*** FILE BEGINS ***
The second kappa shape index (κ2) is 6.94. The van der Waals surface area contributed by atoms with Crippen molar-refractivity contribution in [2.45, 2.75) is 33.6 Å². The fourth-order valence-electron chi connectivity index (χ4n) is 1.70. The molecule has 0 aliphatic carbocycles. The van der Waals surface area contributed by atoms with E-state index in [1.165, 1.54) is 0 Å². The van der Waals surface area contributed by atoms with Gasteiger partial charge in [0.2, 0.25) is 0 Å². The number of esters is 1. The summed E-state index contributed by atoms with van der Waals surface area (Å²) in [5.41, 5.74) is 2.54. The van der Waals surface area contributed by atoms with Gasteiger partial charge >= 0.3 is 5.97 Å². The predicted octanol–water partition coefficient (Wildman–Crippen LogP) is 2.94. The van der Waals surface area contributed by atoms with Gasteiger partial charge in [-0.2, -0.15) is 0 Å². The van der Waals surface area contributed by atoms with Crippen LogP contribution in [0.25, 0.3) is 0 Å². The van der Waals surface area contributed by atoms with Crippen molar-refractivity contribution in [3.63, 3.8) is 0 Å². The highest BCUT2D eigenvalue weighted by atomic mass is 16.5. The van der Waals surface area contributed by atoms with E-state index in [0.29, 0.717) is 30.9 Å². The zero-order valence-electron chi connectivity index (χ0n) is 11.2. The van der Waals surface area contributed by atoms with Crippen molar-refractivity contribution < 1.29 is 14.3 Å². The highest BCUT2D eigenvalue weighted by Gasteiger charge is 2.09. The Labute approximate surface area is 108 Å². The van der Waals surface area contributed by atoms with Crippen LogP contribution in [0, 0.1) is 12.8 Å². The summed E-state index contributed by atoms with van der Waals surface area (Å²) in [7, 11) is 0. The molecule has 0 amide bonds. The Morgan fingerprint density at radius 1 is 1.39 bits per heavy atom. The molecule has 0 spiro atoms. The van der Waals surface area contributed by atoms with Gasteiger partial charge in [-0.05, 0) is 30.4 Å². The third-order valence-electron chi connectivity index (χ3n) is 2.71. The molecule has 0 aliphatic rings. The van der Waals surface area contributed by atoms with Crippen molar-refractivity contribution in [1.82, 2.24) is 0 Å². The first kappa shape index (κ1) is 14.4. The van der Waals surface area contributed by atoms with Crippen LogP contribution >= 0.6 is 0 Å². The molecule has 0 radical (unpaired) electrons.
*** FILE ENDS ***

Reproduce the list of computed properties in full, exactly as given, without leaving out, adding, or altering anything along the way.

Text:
The second kappa shape index (κ2) is 6.94. The van der Waals surface area contributed by atoms with Crippen molar-refractivity contribution in [2.45, 2.75) is 33.6 Å². The fourth-order valence-electron chi connectivity index (χ4n) is 1.70. The molecule has 0 aliphatic carbocycles. The van der Waals surface area contributed by atoms with E-state index in [1.165, 1.54) is 0 Å². The van der Waals surface area contributed by atoms with Gasteiger partial charge in [0.2, 0.25) is 0 Å². The number of esters is 1. The summed E-state index contributed by atoms with van der Waals surface area (Å²) in [5.41, 5.74) is 2.54. The van der Waals surface area contributed by atoms with Gasteiger partial charge >= 0.3 is 5.97 Å². The predicted octanol–water partition coefficient (Wildman–Crippen LogP) is 2.94. The van der Waals surface area contributed by atoms with Gasteiger partial charge in [-0.2, -0.15) is 0 Å². The van der Waals surface area contributed by atoms with Crippen LogP contribution in [0.25, 0.3) is 0 Å². The van der Waals surface area contributed by atoms with Crippen molar-refractivity contribution in [3.63, 3.8) is 0 Å². The highest BCUT2D eigenvalue weighted by atomic mass is 16.5. The van der Waals surface area contributed by atoms with E-state index in [0.29, 0.717) is 30.9 Å². The zero-order valence-electron chi connectivity index (χ0n) is 11.2. The van der Waals surface area contributed by atoms with Crippen molar-refractivity contribution < 1.29 is 14.3 Å². The highest BCUT2D eigenvalue weighted by Gasteiger charge is 2.09. The Labute approximate surface area is 108 Å². The van der Waals surface area contributed by atoms with Crippen LogP contribution in [0, 0.1) is 12.8 Å². The summed E-state index contributed by atoms with van der Waals surface area (Å²) in [7, 11) is 0. The molecule has 0 amide bonds. The Morgan fingerprint density at radius 1 is 1.39 bits per heavy atom. The molecule has 0 spiro atoms. The van der Waals surface area contributed by atoms with Gasteiger partial charge in [-0.05, 0) is 30.4 Å². The third-order valence-electron chi connectivity index (χ3n) is 2.71. The molecule has 0 aliphatic rings. The van der Waals surface area contributed by atoms with Crippen molar-refractivity contribution in [1.82, 2.24) is 0 Å². The first kappa shape index (κ1) is 14.4. The van der Waals surface area contributed by atoms with Crippen LogP contribution >= 0.6 is 0 Å². The molecule has 0 radical (unpaired) electrons.